Social economy learning network ideas

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Ideas for a social economy learning network

See also Social economy transnational workplan, SE learning network themes

Collected by: Toby Johnson & Dorotea Daniele, 16 July 2008

Contents

Activities & objectives

Overall objectives of Learning for Change:

  • Contribute to employment policy
  • Modernise institutions
  • Learn from other countries
  • Bring together people, knowledge and practice
  • Activities, networks and fora in employment, inclusion & training
  • Share good practice
  • Work together towards common solutions in multicultural environment
  • Multiplier effect

This learning network is relevant to the ESF/Lisbon objectives of:

  • labour market – increasing entrepreneurship
  • social inclusion – by opening policy delivery to a wider range of suppliers, and through ensuring the users’ voice is listened to – both of which improve quality
  • strengthening public administration – through improving ability to assess social impact of interventions, thus improving value for money
  • stimulating social innovation
  • involving a wide range of stakeholders:
    • public authorities/funders/commissioners
    • service deliverers/practitioners
    • users/beneficiaries/representative NGOs
    • researchers

Structure of the learning network

The network has two levels:

Exchange of good practice in support to the social economy

The overall aims are to (i) contribute to the Lisbon objectives by raising the activity rate, by empowering a wider range of the population to engage in entrepreneurship; (ii) reduce social exclusion by (a) improving access of disadvantaged people (minority ethnic communities, disabled, LTU etc.) to running their own businesses; (b) improving delivery of social services to disadvantaged groups.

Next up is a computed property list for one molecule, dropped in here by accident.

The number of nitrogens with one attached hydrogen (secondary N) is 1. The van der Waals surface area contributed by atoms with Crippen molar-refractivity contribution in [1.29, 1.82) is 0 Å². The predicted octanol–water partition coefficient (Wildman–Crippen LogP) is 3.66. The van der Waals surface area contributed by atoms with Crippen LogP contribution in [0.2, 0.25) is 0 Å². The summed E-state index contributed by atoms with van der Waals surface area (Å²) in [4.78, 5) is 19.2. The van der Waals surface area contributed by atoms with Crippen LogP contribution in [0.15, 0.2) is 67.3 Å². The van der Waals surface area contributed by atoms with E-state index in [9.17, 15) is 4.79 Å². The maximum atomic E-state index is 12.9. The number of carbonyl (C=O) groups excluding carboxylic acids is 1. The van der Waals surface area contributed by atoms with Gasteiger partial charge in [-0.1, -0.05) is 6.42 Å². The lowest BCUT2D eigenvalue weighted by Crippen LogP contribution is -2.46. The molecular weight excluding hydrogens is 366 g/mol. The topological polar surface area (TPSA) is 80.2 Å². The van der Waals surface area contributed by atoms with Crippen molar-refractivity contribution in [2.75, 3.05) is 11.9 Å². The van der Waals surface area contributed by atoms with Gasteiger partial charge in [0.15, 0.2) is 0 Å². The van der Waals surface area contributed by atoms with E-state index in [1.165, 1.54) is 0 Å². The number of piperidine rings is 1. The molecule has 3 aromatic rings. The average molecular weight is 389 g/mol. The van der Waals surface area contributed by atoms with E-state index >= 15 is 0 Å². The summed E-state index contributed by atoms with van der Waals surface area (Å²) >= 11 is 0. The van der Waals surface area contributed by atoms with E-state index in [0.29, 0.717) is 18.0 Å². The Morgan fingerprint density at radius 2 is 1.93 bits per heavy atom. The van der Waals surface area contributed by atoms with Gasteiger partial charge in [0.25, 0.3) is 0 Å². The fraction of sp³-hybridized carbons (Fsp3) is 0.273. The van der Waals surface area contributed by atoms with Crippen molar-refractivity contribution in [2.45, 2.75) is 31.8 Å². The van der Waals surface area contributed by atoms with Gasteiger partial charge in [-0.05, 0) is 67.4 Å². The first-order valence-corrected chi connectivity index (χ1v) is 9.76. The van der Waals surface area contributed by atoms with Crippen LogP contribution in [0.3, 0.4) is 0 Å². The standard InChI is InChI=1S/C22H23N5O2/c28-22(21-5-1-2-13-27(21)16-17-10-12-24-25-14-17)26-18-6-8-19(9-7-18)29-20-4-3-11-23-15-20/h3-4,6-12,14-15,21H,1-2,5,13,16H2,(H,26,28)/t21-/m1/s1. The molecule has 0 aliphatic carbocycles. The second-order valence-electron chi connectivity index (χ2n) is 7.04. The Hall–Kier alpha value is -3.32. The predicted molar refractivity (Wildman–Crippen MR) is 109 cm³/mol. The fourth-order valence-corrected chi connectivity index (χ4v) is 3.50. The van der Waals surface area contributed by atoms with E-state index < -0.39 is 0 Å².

Strands of this work applicable among different member countries include:

  • Build capacity for service delivery to address social problems of exclusion and unemployment, by:
    • improving support infrastructure for business creation (braided provision through regional development agencies + specialist agencies)
    • improving techniques of human resource management, especially coaching and mentoring, in the social economy
  • Enable the growth and consolidation of inclusive and social enterprises by improving access to larger markets, through:
    • improving awareness and skills on public procurement – both among public sector commissioners and among social enterprises
    • improving strategies of price-setting by social economy enterprises in the context of state aid regulations
    • developing techniques for cost-effective and accessible trade-sector based expansion such as social franchising
  • Improve availability of appropriate loan finance from specialist CDFIs and mainstream banks, to provide working capital and ensure viability of social enterprises

These good practices in various participating countries are complementary and the transnational exchange will raise the overall level of practice in the EU.